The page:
|Domains||Capabilities||Total Practices per Domain||Practices per Level|
|Level 1||Level 2||Level 3||Level 4||Level 5|
|Audit and Accountability||4||14||0||4||7||2||1|
|Awareness and Training||2||5||0||2||1||2||0|
|Identity and Authorization||1||11||2||5||4||0||0|
|System and Comms Protection||2||27||2||2||15||5||3|
|Systems and Info Integrity||4||13||4||3||3||1||2|
|Total Practices Per Level||17||55||58||26||15|
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The Cybersecurity Maturity Model Certification is a new standard that will take the place of NIST 800-171 on DoD contracts. CMMC is not entirely derived from NIST 800-171; rather, it builds upon it along with many other regulations to create five levels of certification that will better reflect the type of cybersecurity that a contractor will need to attain for a particular contract.
Yes. Many of the same controls that are in NIST 800-171 will be included in CMMC along with controls from other standards such as ISO, FedRAMP, and various NIST frameworks.
CMMC also requires a 3rd party audit in order to gain certification, whereas 800-171 is a “self-certification”.
Existing DoD contracts that contains the 252.204-7012 DFARS clause will still require your organization to provide documentation proving compliance with 800-171. We don't know if Contracting Officers will be asked to modify active contracts to swap CMMC and 800-171. This may end up being a per-contract decision. CMMC is different than NIST 800-171, but the controls can be mapped from 800-171 to the levels of certification within CMMC.
Yes. All companies doing business with Department of Defense will need to obtain CMMC.
Even if you are a subcontractor.
We’re not sure yet. This will depend entirely upon what level of certification your contract requires and the sensitivity of the information you handle. We can say this: ALL companies handling CUI can expect to need to certify at a CMMC Level 3 certification (which will include all 110 controls from NIST 800-171) at a minimum. Levels 1 and 2 will be required of companies that handle FCI (Federal Contract Information) while Levels 4 and 5 will be required among a small subset of contracts handling extremely sensitive information. The safe bet at this point is to shoot for a Level 3.
1. Get NIST 800-171 documentation out of the way. This will get you through many of the CMMC Level 3
requirements and keep you compliant with the current DFARS clause.
2. Identify the remaining CMMC requirements you expect to be subject to (future RFPs or your prime will determine what level you need to meet). Be ready to address any gaps you find and implement solutions to remediate them since CMMC requires 100% implementation. Identify and hire a reputable cyber company to help with pre-audit support.
3. Identify an authorized 3rd party to audit your assessment and give you a certification for the level you need. There are currently no companies that are accredited to give an official CMMC audit and certification, but the CMMC AB has indicated a small number will be available soon.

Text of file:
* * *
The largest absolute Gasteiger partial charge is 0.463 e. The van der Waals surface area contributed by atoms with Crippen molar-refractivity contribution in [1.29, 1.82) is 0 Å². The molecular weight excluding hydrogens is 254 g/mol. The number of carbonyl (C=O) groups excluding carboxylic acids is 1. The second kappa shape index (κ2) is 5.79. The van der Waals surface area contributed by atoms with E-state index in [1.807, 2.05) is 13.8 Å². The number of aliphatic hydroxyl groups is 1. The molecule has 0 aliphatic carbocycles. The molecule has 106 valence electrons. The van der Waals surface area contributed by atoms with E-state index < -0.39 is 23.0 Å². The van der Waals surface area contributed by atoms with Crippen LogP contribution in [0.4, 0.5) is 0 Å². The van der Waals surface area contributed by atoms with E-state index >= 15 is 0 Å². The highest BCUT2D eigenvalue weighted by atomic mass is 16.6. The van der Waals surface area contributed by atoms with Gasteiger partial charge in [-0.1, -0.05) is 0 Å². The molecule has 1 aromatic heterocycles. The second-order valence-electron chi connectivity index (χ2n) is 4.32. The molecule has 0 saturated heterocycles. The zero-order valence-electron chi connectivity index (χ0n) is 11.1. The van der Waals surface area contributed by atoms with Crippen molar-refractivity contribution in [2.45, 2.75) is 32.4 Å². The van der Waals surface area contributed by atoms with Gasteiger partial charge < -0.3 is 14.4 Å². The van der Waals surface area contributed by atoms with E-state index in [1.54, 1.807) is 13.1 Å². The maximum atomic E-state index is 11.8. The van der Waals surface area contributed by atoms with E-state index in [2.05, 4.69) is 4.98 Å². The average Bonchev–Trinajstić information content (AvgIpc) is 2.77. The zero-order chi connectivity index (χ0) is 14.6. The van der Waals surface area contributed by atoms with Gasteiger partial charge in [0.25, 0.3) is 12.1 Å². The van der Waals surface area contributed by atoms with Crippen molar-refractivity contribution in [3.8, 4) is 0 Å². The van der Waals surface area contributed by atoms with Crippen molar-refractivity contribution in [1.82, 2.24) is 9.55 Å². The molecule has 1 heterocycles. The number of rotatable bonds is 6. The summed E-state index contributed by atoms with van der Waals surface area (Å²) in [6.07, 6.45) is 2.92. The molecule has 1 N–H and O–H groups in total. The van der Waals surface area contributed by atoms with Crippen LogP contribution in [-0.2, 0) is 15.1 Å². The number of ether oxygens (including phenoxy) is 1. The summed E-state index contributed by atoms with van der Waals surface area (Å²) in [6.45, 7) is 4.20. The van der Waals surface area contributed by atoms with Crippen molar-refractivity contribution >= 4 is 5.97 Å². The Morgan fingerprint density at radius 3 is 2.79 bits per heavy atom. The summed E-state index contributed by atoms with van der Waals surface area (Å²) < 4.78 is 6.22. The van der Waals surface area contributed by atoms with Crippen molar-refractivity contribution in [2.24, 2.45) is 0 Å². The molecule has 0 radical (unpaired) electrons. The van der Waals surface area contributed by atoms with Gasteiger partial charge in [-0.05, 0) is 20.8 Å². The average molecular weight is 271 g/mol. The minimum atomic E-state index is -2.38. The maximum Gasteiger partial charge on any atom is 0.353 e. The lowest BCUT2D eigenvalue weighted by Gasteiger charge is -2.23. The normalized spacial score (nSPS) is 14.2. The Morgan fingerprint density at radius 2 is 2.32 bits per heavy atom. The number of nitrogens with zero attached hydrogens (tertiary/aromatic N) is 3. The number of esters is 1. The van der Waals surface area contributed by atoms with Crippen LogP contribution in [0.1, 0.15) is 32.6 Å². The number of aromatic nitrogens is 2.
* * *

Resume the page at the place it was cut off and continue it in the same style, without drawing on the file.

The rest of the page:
Current information suggests most CMMC levels will require recertification once every 3 years.
We can’t say for sure. That depends entirely on the market. Ms. Katie Arrington and her team have made it clear that they are trying to keep the cost down and are encouraging industry to automate as much of this process as possible. ComplyUp is taking that approach and applying it to our business model. Our software is cost-effective and practical. Our existing 800-171 platform can get you your NIST 800-171 documentation, and when the time comes, we'll migrate you to the new CMMC standard at no additional cost. We've also screened several auditing organizations and selected our partners based on the promise that they keep their costs low when working with our clients. The cost and associated assessment will likely scale with the level requested.
You will need to become an accredited 3rd party commercial certification organization. We are not sure what the exact steps are on how to get this done right now. We do know that you will need to go through some sort of a vetting process to become an accredited auditor. Once you’ve become accredited you will be able to start auditing companies and handing out certifications.
An organization called the CMMC Accreditation Body. This is a non-profit organization that has signed an MOU with the DoD and will be the entity vetting and selecting C3PAOs. This process has not yet begun.
No. They have made it quite clear that they do not want the organizations who are performing the audits to also be the ones implementing the CMMC requirements for the contractor.
Like NIST 800-171, it is a requirement of CMMC to provide a System Security Plan as well as policies and procedures on how you implement the practices found in CMMC. The auditor will most likely need to provide a Report on Compliance, like that of PCI and FedRAMP.
Yes. If you want to be a successful CMMC auditor, it is important to keep the same goals in mind as the folks pushing CMMC. They want this to be cost-effective. That means we’re not dealing with a whole lot of “enterprise” customers here. We’re talking about the ENTIRE DoD supply chain, most of which are small businesses. In order to play ball, you’ll need to keep your cost low and keep the process somewhat automated.